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Canberra

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How Canberra was chosen as the capital of Australia.

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Canberra

  1. 1. Canberra NationalCapitalOfAustralia Planned by Walter Burley Griffin C A N B E R R A 1
  2. 2. 2 INDEX 1. Why & how Canberra became ‘CAPITAL CITY’ ? 2. SiteselectionforCanberra 3. Almost winners (1st runner up) 4. Almost winners(2nd runner up) 5. Canberra,basedonGriffin’splan,1912 6. Inspirations for the Plan of Canberra 7. Land and Water axes 8. Detail plan Of Canberra By Griffin 9. Timeline of construction of new capital city 3 4 5-6 7 8 9-11 12 13 14 C A N B E R R A
  3. 3. Why & how Canberra became ‘CAPITAL CITY’ ?  The most significant reason, which all politicians agreed with at the time, was that whites could only really thrive and lead by living in a cold climate.  The other consent, apart from cool temperatures, was that the site should not have a significant settlement, nor should it be on the coast.  They couldn't have it on the coast because of the possibility of sea bombardment, and it was also a very bad period for disease, particularly at sea level, so there was a double worry.  In 1911, an International Competition (conducted by the Department of Home Affairs) for the design of its new city was launched. Source :- https://www.google.co.in/maps  Canberra – Sydney NSW, Australia– 286km  Canberra – Melbourne, Victoria, Australia – 669km  Nearest Sea is around 200km  Walter Burley Griffin, a Chicago landscape architect was the first prize-winner of the International Competition for the design of this city. 3 Fig-1:- Figure showing the distance between Melbourne, Canberra & Sydney. Also, the nearest coastline to Canberra C A N B E R R A
  4. 4. Site selection for Canberra 4 Source - Lionel Wigmore, 1963. The Long View: A History of Canberra, Australia's National Capital. F.W. Cheshire, University of Michigan, page-33 Fig-2:-The highlighted area is the final site selected by the Federal Commission of Australia for the capital city within the 50 mile radius provided by New South Whales. After the survey was done in 1908, the highlighted area is the final site selected by the Federal Commission of Australia for the capital city from the 50 mile radius provided by New South Whales. Both Sydney and Melbourne got rejected in the survey. C A N B E R R A
  5. 5. Eliel Saarinen Helsinki, Finland Source – National Archives Of Australia [http://naa.gov.au/] Almost winners (1st runner up) 1. Saarinen’s plan for the governmental centre is particularly effective. It has imposing axes linking prominent locations. 2. The river is forced into an artificial configuration, and has ten bridges, making it an expensive plan to build, made it a failure. 5Fig-3:- The site plan of Canberra, submitted by, Eliel Saarinen (1912) C A N B E R R A
  6. 6. Illustrating The Design, Construction And Landscaping River Molonglo And Adjacent National Areas Of Canberra, by Eliel Saarinen 6 Eliel Saarinen, Helsinki, Finland Fig-4:- The site plan of Canberra, by, Eliel Saarinen which has more than 10 bridges, were proposed in the plan over the artificial lake. Source – National Archives Of Australia [http://naa.gov.au/] C A N B E R R A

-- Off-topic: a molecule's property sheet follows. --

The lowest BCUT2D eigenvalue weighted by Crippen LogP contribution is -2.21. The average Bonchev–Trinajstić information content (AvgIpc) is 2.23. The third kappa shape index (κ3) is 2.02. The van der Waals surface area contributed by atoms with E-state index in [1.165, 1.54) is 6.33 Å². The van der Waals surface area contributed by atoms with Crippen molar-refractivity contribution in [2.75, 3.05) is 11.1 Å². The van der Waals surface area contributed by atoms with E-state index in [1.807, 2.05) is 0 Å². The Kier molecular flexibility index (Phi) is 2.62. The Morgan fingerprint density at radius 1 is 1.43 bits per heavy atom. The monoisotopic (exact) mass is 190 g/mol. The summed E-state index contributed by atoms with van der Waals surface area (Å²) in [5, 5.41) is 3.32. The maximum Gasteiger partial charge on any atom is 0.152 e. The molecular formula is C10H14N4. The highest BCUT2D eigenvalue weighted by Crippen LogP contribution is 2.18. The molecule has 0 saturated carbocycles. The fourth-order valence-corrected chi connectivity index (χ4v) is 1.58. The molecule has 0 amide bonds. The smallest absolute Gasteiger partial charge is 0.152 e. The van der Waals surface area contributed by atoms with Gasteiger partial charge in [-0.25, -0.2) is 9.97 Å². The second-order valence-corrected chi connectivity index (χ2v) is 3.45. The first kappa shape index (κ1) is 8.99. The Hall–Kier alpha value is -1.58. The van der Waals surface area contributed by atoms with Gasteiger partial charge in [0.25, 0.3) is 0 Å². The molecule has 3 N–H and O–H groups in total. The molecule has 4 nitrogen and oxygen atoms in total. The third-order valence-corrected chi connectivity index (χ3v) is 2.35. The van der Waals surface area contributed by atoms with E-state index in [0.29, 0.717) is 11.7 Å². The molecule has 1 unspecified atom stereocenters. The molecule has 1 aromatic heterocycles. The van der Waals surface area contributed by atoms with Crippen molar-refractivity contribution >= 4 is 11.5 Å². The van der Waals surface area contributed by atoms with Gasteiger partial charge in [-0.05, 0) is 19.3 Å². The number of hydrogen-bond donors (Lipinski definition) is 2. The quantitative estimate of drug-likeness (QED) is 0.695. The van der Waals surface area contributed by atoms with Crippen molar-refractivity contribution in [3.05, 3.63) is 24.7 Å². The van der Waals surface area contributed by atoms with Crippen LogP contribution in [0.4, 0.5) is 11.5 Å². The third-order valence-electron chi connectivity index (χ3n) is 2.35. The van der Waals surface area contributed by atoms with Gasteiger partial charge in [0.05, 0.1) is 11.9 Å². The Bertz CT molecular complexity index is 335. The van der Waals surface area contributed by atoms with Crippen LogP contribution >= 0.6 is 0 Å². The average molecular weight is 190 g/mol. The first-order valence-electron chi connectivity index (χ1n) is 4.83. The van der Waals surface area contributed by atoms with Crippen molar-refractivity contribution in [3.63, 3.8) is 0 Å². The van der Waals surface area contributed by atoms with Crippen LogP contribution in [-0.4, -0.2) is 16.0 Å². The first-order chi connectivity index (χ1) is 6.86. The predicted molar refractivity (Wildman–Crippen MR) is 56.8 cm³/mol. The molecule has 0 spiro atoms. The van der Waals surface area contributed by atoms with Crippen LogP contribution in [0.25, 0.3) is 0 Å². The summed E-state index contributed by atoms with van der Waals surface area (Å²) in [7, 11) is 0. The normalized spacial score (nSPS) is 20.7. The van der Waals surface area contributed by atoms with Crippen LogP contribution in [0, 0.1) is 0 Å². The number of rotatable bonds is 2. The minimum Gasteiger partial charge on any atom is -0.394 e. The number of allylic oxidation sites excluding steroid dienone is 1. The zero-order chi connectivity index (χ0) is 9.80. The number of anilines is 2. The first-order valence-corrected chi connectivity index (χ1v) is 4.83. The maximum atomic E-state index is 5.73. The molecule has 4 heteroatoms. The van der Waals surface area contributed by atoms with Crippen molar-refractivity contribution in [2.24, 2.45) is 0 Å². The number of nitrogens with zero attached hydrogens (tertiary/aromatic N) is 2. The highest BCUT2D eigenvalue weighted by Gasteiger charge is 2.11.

7. 7. Alfred Agache Paris, France Almost winners(2nd runner up) 1. Divided the city into quarters – for the university, industry, administration and business. Include an airport as well. 2. Attractive but essentially impractical plan for Canberra. 3. He had less detailed residential quarters in the outlying sections. 4. The Molonglo river traced its usual course through a city in his drawings represent as a ‘mini-Paris’. 5. There was a concern of flooding as the residential units were along the river CIMENTORY MILITARY BARRAKS GOLF COURSE RESIDENTIAL RESIDENTIAL GARDEN CITY GAS WORKS FACTORIES 7 Legend Industrial Uses Institutional uses Recreational uses Residential Transport uses Government /Public Fig-5:- Figure showing the land use in the site plan of Canberra, by, Alfred Agache(1912). Source – National Archives Of Australia [http://naa.gov.au/] C A N B E R R A
  8. 8. Canberra, based on Griffin’s plan, 1912. 8 Fig-6:-The site plan of Canberra, submitted by, Walter Burley Griffin(1912). Source – National Archives Of Australia [http://naa.gov.au/] C A N B E R R A
  9. 9. 9 Inspirations for the Plan of Canberra Walter Burley Griffin the designer of Canberra, his design was inspired by by two popular movements of the nineteenth century.  “City Beautiful”—an idea used in Chicago City Plan by Daniel Burnham involving planning and landscaping, main buildings around formal water basins.  “ English Garden City” by Ebenezer Howard which used parks to screen residential areas by major highways and used street patterns to change directions so as to discourage through traffic from using residential roads as shortcuts. Fig-7: Marion Mahony Griffin drawing of Canberra, seen from Mount Ainslie sumitted in competition(1912) Source - The National Archives of Australia[http://naa.gov.au/] C A N B E R R A